However, a more pressing issue is that pastors and leaders of religious communities across different faiths, are currently “locked down” and are specifically not included in the “essential services” category. Item B.10 of Annexure B to the Final Lockdown Regulations does, however, include “care services and social relief of distress to older persons, mentally ill, persons with disabilities, the sick and children” as “essential services”. In this regard, some churches and faith-based NPO’s with social outreach and support programmes have issued permits to designated persons – in terms of Annexure C to the Final Lockdown Regulations – in order to provide such “care” to members in need. under In other instances, religious and/or charitable organisations who are registered as a non-profit company (NPC) with the CIPC and have a company registration number, have successfully applied (via the CIPC’s Bizportal website) for certification to continue to render “care services and social relief of distress” as per the regulations.
Although the regulations thus allow pastors to, for example, deliver food parcels etc. to meet immediate needs, there is no current category which allows for the (equally important) work of spiritual (including grief) counselling, ministry and similar interventions. (It is arguable whether the inclusion of “care services” in the regulations, is broad enough to also include pastoral / spiritual care). The problem is that:
- The effects of this crisis will become far broader as the health and economic impact bites – and the government does not have the capacity to provide the solutions. Many people are falling through the gaps of currently permitted structures, who are not able to offer any form of spiritual guidance and comfort.
- There is a serious knock-on effect in terms of depression and related psychological conditions, as well as domestic / relational issues and even the potential for domestic violence. These are areas where pastoral interventions are arguably essential.
Although technology provides the potential to communicate, the reality is that “on-line” solutions – particularly in rural areas – are not always possible or available. In addition, many pastors and/or their members cannot afford the costs of buying data and airtime, especially in a time when usual sources of income have been curtailed.
The need for pastoral intervention will only increase, especially if the current (or even other) restrictions remain in place beyond the end of April. FOR SA would, therefore, urge the government to consider the valuable contribution the religious community can offer to support efforts to help ordinary people, and in particular, their members, make it through the lockdown. While hospitals can treat the body, only the faith community can treat the heart and the soul. Pastors of congregations know exactly which families need help and where they live, so are well placed to do targeted interventions to meet both practical and spiritual needs.
A secondary – and equally important consideration – is to consider the steps that can be taken as the restrictions are eased. Apart from the centralised meetings which typically take place in a church, mosque, synagogue or temple, many faith communities meet in smaller groups during the week. This is an integral part of “religious life” and is an optimal way of facilitating mutual care (both spiritual and practical) for those involved. FOR SA would, therefore, recommend that at the earliest opportunity, the government considers permitting groups of 15 or less people to meet together – again, with appropriate social distancing measures being observed. In the worst-case scenario, where a member of such a group does become infected, it will be easy to trace, isolate and quarantine the other members and those who may have been exposed.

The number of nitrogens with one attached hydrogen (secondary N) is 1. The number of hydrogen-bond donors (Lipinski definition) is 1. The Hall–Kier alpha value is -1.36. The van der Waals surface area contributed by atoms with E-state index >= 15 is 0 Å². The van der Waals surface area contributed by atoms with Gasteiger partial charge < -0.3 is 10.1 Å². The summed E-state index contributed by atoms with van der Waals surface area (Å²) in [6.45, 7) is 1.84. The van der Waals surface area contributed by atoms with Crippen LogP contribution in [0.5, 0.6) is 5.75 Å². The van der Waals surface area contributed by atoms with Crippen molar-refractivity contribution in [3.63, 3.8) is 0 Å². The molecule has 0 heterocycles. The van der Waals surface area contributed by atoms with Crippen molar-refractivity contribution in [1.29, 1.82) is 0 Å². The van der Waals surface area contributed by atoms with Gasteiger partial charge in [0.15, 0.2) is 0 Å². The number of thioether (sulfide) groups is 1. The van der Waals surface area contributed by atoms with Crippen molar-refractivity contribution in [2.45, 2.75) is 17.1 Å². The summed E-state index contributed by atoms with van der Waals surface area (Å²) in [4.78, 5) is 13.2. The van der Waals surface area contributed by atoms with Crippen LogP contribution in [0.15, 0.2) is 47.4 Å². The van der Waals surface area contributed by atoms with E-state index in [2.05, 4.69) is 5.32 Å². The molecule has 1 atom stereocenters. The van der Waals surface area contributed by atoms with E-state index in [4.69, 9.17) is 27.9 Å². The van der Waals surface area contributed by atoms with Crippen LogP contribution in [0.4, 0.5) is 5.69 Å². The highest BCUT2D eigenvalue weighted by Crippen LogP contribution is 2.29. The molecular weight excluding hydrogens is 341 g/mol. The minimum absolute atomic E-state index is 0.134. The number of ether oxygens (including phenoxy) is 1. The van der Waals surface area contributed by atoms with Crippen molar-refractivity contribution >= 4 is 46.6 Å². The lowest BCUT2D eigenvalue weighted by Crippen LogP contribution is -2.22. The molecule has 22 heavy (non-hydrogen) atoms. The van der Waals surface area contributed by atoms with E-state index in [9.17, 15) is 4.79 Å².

FOR SA therefore believes that:
- The current Regulations should be amended so that during (the current, but certainly any future) lockdown, pastors and religious leaders of whatever faith are able to register for an exemption to the current limitations on movement, so as to make essential visits to members of their church or religious community in need of pastoral / spiritual care. This would obviously be governed by a calibrated approach, to ensure that there is compliance with relevant social distancing recommendations and other health and safety measures.
- When the lockdown is lifted (after 30 April 2020) or as soon as possible thereafter, religious communities should be able to meet in groups of 15 or less people – again, with appropriate social distancing recommendations and other health and safety measures being observed.
In this regard, it is worthwhile considering the Australian context, where churches are permitted to live stream services by being declared “workplaces” for the purposes of the COVID-19 regulations. That means employees and volunteers who are required for the live-streaming production can legally be present, provided they obey social distancing measures (1.5m between persons, no more than 1 person per 4 square metres of floorspace in the building at any one time). Pastors are also permitted to make essential visits to members of their church for important pastoral care matters. Households are permitted to receive up to 2 visitors, provided social distancing measures are observed.
In conclusion, we need to bring every available resource to bear as we face this crisis together. The contribution of the religious community to the fabric of our society is a critical success factor that must not be overlooked.